Financial Inclusion Compass 2019 published, revealing an inclusive finance sector at a crossroads
During the recent European Microfinance Week, the European Microfinance Platform (e-MFP) launched the Financial Inclusion Compass 2019 on emerging short, medium and long-term trends in the financial inclusion sector, with digital transformation of FSPs, client protection, client-side technology innovations and agri-finance among the most significant trends identified by a broad array of sector stakeholders.
Launched for the first time in 2018, the Compass leverages e-MFP’s multi-stakeholder membership and position in the inclusive finance community, giving practitioners, investors, donors, academics and support service providers the opportunity to assess and describe the importance of various Trends, evaluate and give opinions on New Areas of Focus, and provide open-comment qualitative input on the expected (and hoped-for) direction of financial inclusion progress.
Like in 2018, the survey behind the 2019 Compass was mixed-methodology, asking for scoring of selected trends in terms of their current importance and ratings of ‘Areas of Focus’ in the coming 5-10 years, as well as providing comments on each. Finally, respondents were asked to give open comments on a series of questions that looked at challenges, opportunities, opportunities for different FSPs, the role of new entrants, and forecasts for the medium-term future. An outstanding response was received from practitioners, investors, researchers, support service providers and infrastructure organisation representatives – working in areas all over the world.
In terms of the Importance of Trends, Digital Transformation (institutional-side) came in clear first place, followed by Client Protection, Digital Innovations (client-side), Regulatory Environment and Social Performance and/or Impact Measurement. Other significant upward movers included New Categories of FSP and New Focus Areas – WASH, green, housing, education, etc. Significant downward movers were Expanding to New Client Segments and Governance.
Looking over the horizon to New Areas of Focus (NAF), Agri-Finance (52.0 in the new 0-100 ‘NAF Index’) was top by a considerable margin again. Climate Change Adaptation/Mitigation (43.3) and SME Finance (40.0) again round out the Top Three – although in reverse order this year. Finance for Refugees/Displaced Populations is rated highly. Energy and Housing Microfinance have both dropped, and Education is up from 12th to 9th place.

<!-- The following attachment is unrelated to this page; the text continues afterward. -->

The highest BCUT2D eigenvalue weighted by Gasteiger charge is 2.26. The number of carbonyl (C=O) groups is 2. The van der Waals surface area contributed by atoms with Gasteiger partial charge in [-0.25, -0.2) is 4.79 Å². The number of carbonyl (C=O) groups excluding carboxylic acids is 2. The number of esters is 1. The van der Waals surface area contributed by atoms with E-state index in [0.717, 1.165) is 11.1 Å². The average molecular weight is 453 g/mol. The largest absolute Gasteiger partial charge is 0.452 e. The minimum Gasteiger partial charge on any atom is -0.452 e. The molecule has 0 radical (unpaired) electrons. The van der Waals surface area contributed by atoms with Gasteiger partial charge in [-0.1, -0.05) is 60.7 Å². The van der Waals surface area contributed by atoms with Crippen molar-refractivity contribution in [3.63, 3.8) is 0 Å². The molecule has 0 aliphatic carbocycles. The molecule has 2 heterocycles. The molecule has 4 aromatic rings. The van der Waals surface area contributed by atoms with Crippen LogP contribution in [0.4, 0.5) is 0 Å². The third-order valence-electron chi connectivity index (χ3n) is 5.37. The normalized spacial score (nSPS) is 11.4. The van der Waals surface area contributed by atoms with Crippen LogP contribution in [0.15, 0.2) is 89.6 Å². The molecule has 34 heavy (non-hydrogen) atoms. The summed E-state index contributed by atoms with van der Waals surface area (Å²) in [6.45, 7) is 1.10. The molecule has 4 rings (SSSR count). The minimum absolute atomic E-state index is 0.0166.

Various themes emerged from the research, including challenges, both external (such as politics, financing, climate change and regulation) and internal (notably product development, mission drift, client education, overindebtedness, digital transformation and sustain- ability of business models); and the tense pursuit of equilibrium between maintenance of client-centricity and outreach to the poor on the one hand and the drive for profitability and sustainability on the other – a drive catalysed by the proliferation of new entrants. There is much progress underway too, with respondents seeing myriad opportunities to be grasped, including on product innovation, leveraging of data and efficiency gains that allow sustainable outreach to excluded segments.
Overall, the 2019 Compass reveals a sector at an inflection point – or a crossroads – comprising an aggregate body of stakeholders with individual interests, passions and projects, but a collective soul-searching for financial inclusion’s purpose. In this sense, the Compass is appropriately named, as a new paper in a series conceived to take the pulse of the sector and help those working within it work out where they are, and where they’re trying to go.
Compass lead author and Financial Inclusion Specialist at e-MFP Sam Mendelson says the Compass “was not conceived with an editorial agenda in mind – e-MFP is trend-agnostic. Rather, the paper is a response to a genuine need we’ve seen to objectively capture what people working in inclusive finance see coming down the track – a longitudinal snapshot of industry attitudes, ideas, concerns and aspirations from all corners of the sector, and which will help practitioners, observers, investors, researchers and teachers alike”.
Download the report here